My daughter has a bright future ahead of her. As she looks to that future, I wish her success and happiness always. May she do what she loves, and love what she does (and be able to make a good living at it too).

Saturday, May 23, 2009

Just a Swingin'

My husband has made us a new swing (with some help from me). He drew up his own plans for the swing because he could not find plans he liked or a pre-made swing he cared for to replace our old one. He wanted the swing to be long enough to lie down on so one might read a book or take a nap on the swing, while enjoying the shade and breeze on the back porch. This new swing is six and a half feet long.

The six foot swing construction started out with a trip to our local home improvement store. Wood had to be chosen, as well as nuts and bolts.

The wood and hardware were brought home and set up in the garage. Lots of sawing, gluing, drilling and sanding...

When the swing was finally built (in only 8 hours of construction time) it was time to think about what color we wanted to paint the beautiful, new, super-sized swing. We made yet another trip to the local home improvement store to check out our many options...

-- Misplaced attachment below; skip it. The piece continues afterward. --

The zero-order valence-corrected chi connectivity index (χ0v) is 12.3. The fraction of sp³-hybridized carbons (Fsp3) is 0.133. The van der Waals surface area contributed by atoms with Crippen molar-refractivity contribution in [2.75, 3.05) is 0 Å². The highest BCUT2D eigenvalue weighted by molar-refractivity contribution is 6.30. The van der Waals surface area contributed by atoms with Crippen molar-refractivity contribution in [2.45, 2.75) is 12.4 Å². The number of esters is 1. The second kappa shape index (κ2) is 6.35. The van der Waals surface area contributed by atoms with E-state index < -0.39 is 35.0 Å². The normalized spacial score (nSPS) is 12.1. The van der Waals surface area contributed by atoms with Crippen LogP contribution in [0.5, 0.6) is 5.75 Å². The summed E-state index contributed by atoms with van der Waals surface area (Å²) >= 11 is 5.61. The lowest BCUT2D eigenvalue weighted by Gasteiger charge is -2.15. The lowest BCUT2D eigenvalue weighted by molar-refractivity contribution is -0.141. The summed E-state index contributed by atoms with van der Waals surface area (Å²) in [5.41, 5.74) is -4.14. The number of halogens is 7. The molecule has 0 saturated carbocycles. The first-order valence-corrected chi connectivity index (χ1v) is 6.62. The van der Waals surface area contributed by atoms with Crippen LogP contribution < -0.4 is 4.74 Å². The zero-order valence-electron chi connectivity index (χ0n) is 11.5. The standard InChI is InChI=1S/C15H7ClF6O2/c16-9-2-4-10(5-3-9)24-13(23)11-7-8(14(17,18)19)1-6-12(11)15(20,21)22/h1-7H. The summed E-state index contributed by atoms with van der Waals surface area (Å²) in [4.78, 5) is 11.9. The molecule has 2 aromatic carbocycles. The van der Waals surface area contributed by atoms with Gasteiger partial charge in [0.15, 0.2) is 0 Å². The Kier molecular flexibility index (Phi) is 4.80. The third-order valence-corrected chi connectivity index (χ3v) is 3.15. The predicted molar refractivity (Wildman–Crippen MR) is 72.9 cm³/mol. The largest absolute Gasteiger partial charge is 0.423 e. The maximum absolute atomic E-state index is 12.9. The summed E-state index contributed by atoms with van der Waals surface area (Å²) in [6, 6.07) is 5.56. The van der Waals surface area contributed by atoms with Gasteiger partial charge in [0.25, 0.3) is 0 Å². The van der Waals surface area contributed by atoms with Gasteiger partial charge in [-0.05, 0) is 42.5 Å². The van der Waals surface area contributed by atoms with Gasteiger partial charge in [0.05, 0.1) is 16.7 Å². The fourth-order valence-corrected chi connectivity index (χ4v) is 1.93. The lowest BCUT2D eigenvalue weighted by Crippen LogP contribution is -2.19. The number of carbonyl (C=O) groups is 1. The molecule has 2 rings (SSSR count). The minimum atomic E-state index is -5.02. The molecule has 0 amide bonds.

We decided to paint it a tropical blue color called "Sea Life". It looks pretty against the yellow of our house.

I can already feel the slight swing and cool breeze as I drift off into a nap while loosely clutching a best selling paperback book. Life is good.

Monday, May 18, 2009

To Have and To Hold II

On Saturday, May 16th, my daughter and I attended the wedding of the daughter of one of my high school friends. I have not been to a wedding in over two years and my daughter was only 6 months old when she attended her first and only wedding. She was curious to see a wedding again (one she could remember this time) and I was curious to see my friend. It has been twenty years since I last saw her at our 10-year high school reunion.